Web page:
"No! Why, Vick doesn't allow that sort of thing."
"So I'm told. Any way, Steele did it."
"Well, Vicky's such a good-natured darling, maybe she won't mind for once. She won't, if she likes the little stranger. He's well-meaning, at any rate."
"So's Ariadne. From her smile, I think she well means to sell him her latest 'Autumn In The Adirondacks,' or 'Lady With A Handbag'."
"Now, don't be mean!" but Cassie laughed. "And I don't blame her if she does. Poor Ad paints above the heads of the public, so if this is a high-up Publican, she'd better make sales while the sun shines."
"What's her work like?"
"You can see more of it in this house than anywhere else. Vicky is so fond of Ariadne and so sorry her pictures don't sell better, that she buys a lot herself."
"Does Miss Gale know Miss Van Allen does it out of--"
"Don't say charity! No, they're really good stuff, and Vicky buys 'em for Christmas gifts and bridge prizes."
"Does she ever play for prizes? I thought she liked a bit of a stake, now."
"Yes, at evening parties. But, often we have a dove game of an afternoon, with prizes and pink tea. Vicky Van isn't a gay doll, you know. She's--sometimes, she's positively domestic. I wish she had a nice husband and some little kiddies."
"Why hasn't she?"
"Give it up. She's never seen any man she loved, I s'pose."
"Perhaps she'll love this Somers person."
"Heaven forbid! Nothing less than a crown prince would suit Vicky Van. Look, she's turning to meet him. Won't he be bowled over!"
I turned, and though there were several people between us, I caught a glimpse of Somers' face as he was presented to Miss Van Allen. He was bowled over. His eyes beamed with admiration and he bowed low as he raised to his lips the dainty, bejeweled hand.
Vicky, apparently, did not welcome this old-time greeting, and she drew away her hand, saying, "not allowed. Naughty man! Express proper compunction, or you can't sit next me at supper!"
"Forgive me," begged Somers. "I'm sorry! I'll never do it again--until after I sit next you at supper!"
"More brains than I thought," I said to Cassie, who nodded, and then Vicky Van rose from her chair.
"Take my place for a moment, Mr. Somers," she said, standing before him. "I--" she dropped her eyes adorably, "I must see about the arrangement of seats at the supper table." With a merry laugh, she ran from the room, and through the long hall to the dining-room.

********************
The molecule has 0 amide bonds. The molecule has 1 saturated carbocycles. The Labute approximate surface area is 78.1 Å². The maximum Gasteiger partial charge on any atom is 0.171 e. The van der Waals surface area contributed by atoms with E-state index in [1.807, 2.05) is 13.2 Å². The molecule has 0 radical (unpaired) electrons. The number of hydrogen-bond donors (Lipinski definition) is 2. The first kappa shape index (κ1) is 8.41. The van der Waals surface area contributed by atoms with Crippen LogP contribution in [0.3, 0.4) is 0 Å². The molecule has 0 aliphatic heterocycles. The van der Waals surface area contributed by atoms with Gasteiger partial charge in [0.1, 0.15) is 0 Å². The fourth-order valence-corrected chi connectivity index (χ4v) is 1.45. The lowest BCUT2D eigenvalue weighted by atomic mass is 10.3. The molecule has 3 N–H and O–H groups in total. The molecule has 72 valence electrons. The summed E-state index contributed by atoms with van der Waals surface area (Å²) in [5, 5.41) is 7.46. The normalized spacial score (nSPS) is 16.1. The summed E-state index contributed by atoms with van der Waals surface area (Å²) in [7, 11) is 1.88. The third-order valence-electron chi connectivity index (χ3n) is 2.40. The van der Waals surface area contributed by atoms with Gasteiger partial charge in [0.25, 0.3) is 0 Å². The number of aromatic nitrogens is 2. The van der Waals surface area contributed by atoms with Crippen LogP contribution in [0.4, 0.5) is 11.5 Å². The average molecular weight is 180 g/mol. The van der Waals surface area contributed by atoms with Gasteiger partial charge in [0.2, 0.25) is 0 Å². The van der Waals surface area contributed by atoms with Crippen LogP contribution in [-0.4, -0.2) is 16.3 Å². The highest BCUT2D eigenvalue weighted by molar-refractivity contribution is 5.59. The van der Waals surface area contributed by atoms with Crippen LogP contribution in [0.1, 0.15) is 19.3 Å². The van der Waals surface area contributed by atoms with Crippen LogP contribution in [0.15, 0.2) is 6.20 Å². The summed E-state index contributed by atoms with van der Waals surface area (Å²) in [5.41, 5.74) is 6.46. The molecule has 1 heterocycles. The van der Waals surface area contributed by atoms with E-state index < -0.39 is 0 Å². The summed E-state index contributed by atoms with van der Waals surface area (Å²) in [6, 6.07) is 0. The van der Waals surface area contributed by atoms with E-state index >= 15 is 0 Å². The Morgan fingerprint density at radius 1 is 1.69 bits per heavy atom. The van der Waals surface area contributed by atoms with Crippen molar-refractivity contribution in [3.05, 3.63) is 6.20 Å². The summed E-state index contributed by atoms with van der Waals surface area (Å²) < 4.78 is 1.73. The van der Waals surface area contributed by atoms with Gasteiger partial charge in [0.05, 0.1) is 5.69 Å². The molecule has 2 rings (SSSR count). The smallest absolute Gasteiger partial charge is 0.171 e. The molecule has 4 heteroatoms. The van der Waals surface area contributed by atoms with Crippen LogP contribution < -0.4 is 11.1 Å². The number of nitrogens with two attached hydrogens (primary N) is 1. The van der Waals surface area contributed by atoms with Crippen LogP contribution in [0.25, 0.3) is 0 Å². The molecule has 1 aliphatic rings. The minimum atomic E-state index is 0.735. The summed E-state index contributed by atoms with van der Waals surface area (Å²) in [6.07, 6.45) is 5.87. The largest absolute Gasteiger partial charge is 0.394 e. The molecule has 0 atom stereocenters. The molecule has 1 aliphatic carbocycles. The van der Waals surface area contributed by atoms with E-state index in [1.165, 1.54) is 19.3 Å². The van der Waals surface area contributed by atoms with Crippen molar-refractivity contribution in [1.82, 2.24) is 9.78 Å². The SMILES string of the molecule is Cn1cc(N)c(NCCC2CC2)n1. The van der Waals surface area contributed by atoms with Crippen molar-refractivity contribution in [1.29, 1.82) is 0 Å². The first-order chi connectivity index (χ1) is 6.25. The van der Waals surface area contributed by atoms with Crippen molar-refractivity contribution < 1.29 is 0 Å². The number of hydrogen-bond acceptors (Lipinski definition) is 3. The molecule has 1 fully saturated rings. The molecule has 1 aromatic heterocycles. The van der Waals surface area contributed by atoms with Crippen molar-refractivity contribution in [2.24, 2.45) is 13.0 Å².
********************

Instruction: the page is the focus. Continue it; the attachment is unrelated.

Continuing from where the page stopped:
Somers dropped into her vacant chair, and continued the Bridge game with the air of one who knows how to play.
In less than five minutes Vicky was back. "No, keep the hand," she said, as he rose. "I've played long enough. And supper will be ready shortly."
"Finish the rubber,--I insist" Somers returned, and as he determinedly stood behind the chair, Vicky, perforce, sat down.
He continued to stand behind her chair, watching her play. Vicky was too sure of her game to be rattled at his close scrutiny, but it seemed to me her shoulders shrugged a little impatiently, as he criticized or commended her plays.
She had thrown a light scarf of gauze or tulle around when she was out of the room, and being the same color as her gown, it made her seem more than ever like an houri. She smiled up into Somers' face, and then, coyly, her long lashes fell on her pink cheeks. Evidently, she had concluded to bewitch the newcomer, and she was making good.
I drew nearer, principally because I liked to look at her. She was a live wire to-night! She looked roguish, and she made most brilliant plays, tossing down her cards with gay little gestures, and doing trick shuffles with her twinkling fingers.
"You could have had that last trick, if you'd played for it," Somers said, as the rubber finished.
"I know it," Vicky conceded. "I saw, just too late, that I was getting the lead into the wrong hand."
"Well, don't ever do that again," he said, lightly, "never again."
As he said the last word, he laid his finger tips on her shoulder. It was the veriest touch, the shoulder was swathed in the transparent tulle, but still, it roused Vicky. She glanced up at him, and I looked